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The Crack Magazine

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Holy Spider

Director: Ali Abbasi

Stars: Zar Amir-Ebrahimi, Mehdi Bajestani, Arash Ashtiani

Iranian Swedish-based filmmaker Abbasi’s follow-up to the underappreciated ‘Borders’ is a riveting and timely thriller, based on a true story, set in the early 2000s in the Iranian city of Mashhad. The titular Spider is a serial killer who targets sex workers. After wrapping his victims in a rug, the killer alerts the local newspaper to his crimes. Rahimi (Amir-Ebbrahami) is a no-nonsense journalist transferred from Tehran to Mashhad, following a scandal at her last workplace. At huge risk to herself, she infiltrates Mashhad’s underbelly in search of the Spider’s real identity. He is Saeed (Bajestani), a family man and local pillar of the community (not a spoiler). The authorities are worryingly ambivalent about catching the killer and the local men Rahimi encounters are uncooperative. Alarmingly, it becomes clear that for many the killer is a martyr, not a criminal. As well as a nerve-wracking thriller, this is a gritty, street-level sociological snapshot of noughties Iran (actually filmed in Jordan), which sketches out how hard it is for women to secure justice in an oppressively patriarchal system. Refreshingly, Abbasi also humanises the victims via rounded potted profiles, while Nadim Carlsen’s murky photography brings to mind such 90s genre fare as ‘Se7en’ and ‘Silence of the Lambs’. Rahimi is a wry and gutsy hero, while Bajestani’s Saeed chillingly brings to mind Bernard-Pierre Donnadieu’s ‘normal’ neighbourhood sociopath in George Sluizer’s ‘The Vanishing’. An epilogue grimly illustrates how attitudes are passed down generationally.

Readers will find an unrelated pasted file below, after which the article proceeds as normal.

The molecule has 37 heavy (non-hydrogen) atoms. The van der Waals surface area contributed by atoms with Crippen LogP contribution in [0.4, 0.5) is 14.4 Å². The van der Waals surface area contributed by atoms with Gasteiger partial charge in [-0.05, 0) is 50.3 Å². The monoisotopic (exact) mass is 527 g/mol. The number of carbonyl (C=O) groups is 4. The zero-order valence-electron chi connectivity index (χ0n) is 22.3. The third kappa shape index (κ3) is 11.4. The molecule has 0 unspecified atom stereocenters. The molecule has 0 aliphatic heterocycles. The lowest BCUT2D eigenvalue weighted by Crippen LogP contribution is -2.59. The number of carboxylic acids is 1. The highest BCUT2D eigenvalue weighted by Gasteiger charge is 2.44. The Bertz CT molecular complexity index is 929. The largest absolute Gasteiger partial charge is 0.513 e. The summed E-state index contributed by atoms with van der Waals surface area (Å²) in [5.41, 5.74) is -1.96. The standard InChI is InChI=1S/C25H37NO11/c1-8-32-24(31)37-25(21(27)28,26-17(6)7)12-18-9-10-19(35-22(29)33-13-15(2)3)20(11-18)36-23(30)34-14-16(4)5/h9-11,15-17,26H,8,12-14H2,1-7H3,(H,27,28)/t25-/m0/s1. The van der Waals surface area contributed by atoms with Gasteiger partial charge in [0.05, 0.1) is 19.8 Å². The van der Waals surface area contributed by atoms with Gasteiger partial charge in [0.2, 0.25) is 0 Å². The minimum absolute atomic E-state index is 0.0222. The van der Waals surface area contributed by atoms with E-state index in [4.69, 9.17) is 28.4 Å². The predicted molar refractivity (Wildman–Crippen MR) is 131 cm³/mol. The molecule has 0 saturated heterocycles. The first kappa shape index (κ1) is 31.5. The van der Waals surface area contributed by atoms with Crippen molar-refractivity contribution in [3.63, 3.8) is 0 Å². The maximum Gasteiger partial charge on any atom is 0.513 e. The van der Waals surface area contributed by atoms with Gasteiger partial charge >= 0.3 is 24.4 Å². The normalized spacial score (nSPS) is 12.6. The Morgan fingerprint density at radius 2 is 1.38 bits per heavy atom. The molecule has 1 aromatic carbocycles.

David Willoughby

Follow David on Twitter @DWill_Crackfilm